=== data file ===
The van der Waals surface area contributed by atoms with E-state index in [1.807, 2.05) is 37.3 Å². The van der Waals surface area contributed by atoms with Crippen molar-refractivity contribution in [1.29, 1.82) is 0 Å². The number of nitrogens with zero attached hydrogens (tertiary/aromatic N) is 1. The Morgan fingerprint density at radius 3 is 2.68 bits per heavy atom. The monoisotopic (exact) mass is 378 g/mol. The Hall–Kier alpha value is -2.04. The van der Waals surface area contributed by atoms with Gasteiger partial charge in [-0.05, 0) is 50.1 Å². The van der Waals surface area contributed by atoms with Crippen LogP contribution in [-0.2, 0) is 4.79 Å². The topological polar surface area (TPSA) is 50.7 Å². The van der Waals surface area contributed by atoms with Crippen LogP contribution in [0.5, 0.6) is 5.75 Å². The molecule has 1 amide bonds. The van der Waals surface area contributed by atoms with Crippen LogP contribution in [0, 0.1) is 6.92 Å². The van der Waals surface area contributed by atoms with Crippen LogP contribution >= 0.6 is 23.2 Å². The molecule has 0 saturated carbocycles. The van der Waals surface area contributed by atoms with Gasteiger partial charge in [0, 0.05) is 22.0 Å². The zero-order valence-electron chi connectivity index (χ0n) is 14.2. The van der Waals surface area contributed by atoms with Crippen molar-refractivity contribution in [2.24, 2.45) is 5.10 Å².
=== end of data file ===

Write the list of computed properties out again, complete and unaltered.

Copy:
The van der Waals surface area contributed by atoms with E-state index in [1.807, 2.05) is 37.3 Å². The van der Waals surface area contributed by atoms with Crippen molar-refractivity contribution in [1.29, 1.82) is 0 Å². The number of nitrogens with zero attached hydrogens (tertiary/aromatic N) is 1. The Morgan fingerprint density at radius 3 is 2.68 bits per heavy atom. The monoisotopic (exact) mass is 378 g/mol. The Hall–Kier alpha value is -2.04. The van der Waals surface area contributed by atoms with Gasteiger partial charge in [-0.05, 0) is 50.1 Å². The van der Waals surface area contributed by atoms with Crippen LogP contribution in [-0.2, 0) is 4.79 Å². The topological polar surface area (TPSA) is 50.7 Å². The van der Waals surface area contributed by atoms with Crippen LogP contribution in [0.5, 0.6) is 5.75 Å². The molecule has 1 amide bonds. The van der Waals surface area contributed by atoms with Crippen LogP contribution in [0, 0.1) is 6.92 Å². The van der Waals surface area contributed by atoms with Crippen LogP contribution >= 0.6 is 23.2 Å². The molecule has 0 saturated carbocycles. The van der Waals surface area contributed by atoms with Gasteiger partial charge in [0, 0.05) is 22.0 Å². The zero-order valence-electron chi connectivity index (χ0n) is 14.2. The van der Waals surface area contributed by atoms with Crippen molar-refractivity contribution in [2.24, 2.45) is 5.10 Å².